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    7 Comments Add your own

    • 1. Mark D.  |  March 16, 2010 at 11:27 pm

      Wow, that is quite the history. Who would have thought candy history would include words like “constipation”. Another great history lesson.

      Reply
    • 2. Tia  |  November 29, 2010 at 2:38 pm

      I actually have a tin of these in mint condition with the laxatives still in it! Good to know the history on it. Maybe someday it will be worth something??

      Reply
    • 3. Roger D. Prengel  |  July 31, 2011 at 3:32 am

      My mother used to say “It goes through you like a cascaret.” I always thought it was a sword. Recently I had need to look it up and was frustrated because it was not in the dictionary and not listed under weapons in Word Menu. Now the riddle is solved–not a sword at all but a candy cathartic. I am 77 and learn something every day.
      Roger D. Prengel

      Reply
    • 4. Brian  |  January 19, 2012 at 9:31 pm

      Do you know when the stopped making Cascarets?
      Thanks Brian

      Reply
      • 5. Candy Professor  |  January 20, 2012 at 11:21 am

        I don’t, but I have definitely seen references from the 1940s, and I believe they were making them later than that.

        Reply
    • 6. Sarah St. John  |  October 2, 2012 at 12:24 pm

      Here’s an advertisement from 1912: “Are you keeping your bowels, liver and stomach clean, pure and fresh with Cascarets, or merely forcing a passageway through these alimentary or drainage organs every few days with Salts, Cathartic Pills, Castor Oil or Purgative Waters? Stop having a bowel wash-day. Let Cascarets thoroughly cleanse and regular the stomach, remove the undigested, sour and fermenting food and foul gases, take the excess bile from the liver and carry out of the system all the decomposed waste matter and poisons in the intestines…. A Cascaret tonight will make you feel great by morning…. Millions of men and women take a Cascaret now and then and never have Headache, Biliousness, coated tongue, Indigestion, Sour Stomach or Constipated Bowels. Cascarets belong in every household. Children just love to take them.” — Sarah St. John, “Old Home Town,” Lawrence Journal-World, Lawrence, Kansas.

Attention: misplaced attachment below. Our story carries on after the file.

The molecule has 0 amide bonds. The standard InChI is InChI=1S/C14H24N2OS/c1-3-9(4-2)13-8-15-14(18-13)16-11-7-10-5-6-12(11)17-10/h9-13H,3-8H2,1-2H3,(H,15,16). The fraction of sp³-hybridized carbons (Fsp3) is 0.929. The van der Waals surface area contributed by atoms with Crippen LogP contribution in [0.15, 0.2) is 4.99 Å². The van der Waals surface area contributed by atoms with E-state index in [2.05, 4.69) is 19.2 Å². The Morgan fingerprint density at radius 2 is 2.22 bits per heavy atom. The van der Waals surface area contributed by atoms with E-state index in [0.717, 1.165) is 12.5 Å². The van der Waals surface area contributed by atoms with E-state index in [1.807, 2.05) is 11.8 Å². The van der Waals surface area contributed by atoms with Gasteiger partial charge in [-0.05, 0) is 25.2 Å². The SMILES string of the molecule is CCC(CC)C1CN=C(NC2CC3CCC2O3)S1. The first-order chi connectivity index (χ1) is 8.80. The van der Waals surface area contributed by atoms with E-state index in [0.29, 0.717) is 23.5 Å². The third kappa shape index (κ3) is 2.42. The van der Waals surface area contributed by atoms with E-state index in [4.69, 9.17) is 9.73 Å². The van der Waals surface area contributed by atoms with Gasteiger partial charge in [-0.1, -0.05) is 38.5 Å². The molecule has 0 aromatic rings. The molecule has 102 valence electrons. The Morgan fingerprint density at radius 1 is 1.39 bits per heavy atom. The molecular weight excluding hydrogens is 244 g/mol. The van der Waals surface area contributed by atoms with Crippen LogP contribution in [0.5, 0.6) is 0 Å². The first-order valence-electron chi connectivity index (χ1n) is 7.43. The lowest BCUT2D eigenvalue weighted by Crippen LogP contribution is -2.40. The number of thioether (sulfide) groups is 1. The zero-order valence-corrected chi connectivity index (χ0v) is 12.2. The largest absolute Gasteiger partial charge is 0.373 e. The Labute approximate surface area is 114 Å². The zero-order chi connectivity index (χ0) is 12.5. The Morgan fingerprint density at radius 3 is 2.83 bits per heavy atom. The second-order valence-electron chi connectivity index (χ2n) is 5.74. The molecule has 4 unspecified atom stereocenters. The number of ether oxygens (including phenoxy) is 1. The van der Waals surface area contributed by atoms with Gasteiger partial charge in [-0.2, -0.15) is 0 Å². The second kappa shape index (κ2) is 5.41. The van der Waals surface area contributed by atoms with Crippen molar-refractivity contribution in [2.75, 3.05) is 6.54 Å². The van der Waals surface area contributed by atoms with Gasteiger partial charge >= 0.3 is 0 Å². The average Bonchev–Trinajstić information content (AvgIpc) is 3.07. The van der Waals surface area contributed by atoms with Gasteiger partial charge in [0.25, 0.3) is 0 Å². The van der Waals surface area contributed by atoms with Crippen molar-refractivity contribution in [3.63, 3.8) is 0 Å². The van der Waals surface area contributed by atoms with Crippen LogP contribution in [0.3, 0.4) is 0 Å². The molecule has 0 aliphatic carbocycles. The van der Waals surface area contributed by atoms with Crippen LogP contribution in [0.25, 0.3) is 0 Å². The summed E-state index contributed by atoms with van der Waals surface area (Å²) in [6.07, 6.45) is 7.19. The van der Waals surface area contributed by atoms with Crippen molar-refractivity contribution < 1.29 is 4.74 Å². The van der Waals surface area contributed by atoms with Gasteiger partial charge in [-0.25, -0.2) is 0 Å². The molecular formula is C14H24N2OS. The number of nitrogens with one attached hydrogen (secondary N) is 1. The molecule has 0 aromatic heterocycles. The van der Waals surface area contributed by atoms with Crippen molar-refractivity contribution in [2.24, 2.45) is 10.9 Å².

Reply
    • [...] Cascarets were a popular candy-coated laxative of the period. When Mrs. Strawn unintentionally passed the token to the tightly wound Mrs. Morrow, Mrs. Morrow took it as an insult because the suggestion was that she need to cure her constipation. Obviously an unintended faux pas, the men quickly saw the humor in the moment. Tags: 1932 movies, Adrianne Allen, arthur hohl, Charles Ruggles, Charley Grapewin, clive brook, courtroom dramas, dramas, Frances Dee, gene raymond, helen jerome eddy, helen ware, Lila Lee, Mary Boland, Paramount, richard carle, stephen roberts, street scene, suburbs, the night of june 13th, vera caspary Posted in Movie Reviews | No Comments » Subscribe by E-mail to Read New Articles ASAP:Enter your email address:Delivered by FeedBurner /* [...]

      Reply

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    Candy: A Century of Panic and Pleasure

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    Candy in American Culture What is it about candy? Here you'll find the forgotten, the strange, the curious, the surprising. Our candy story, one post at a time.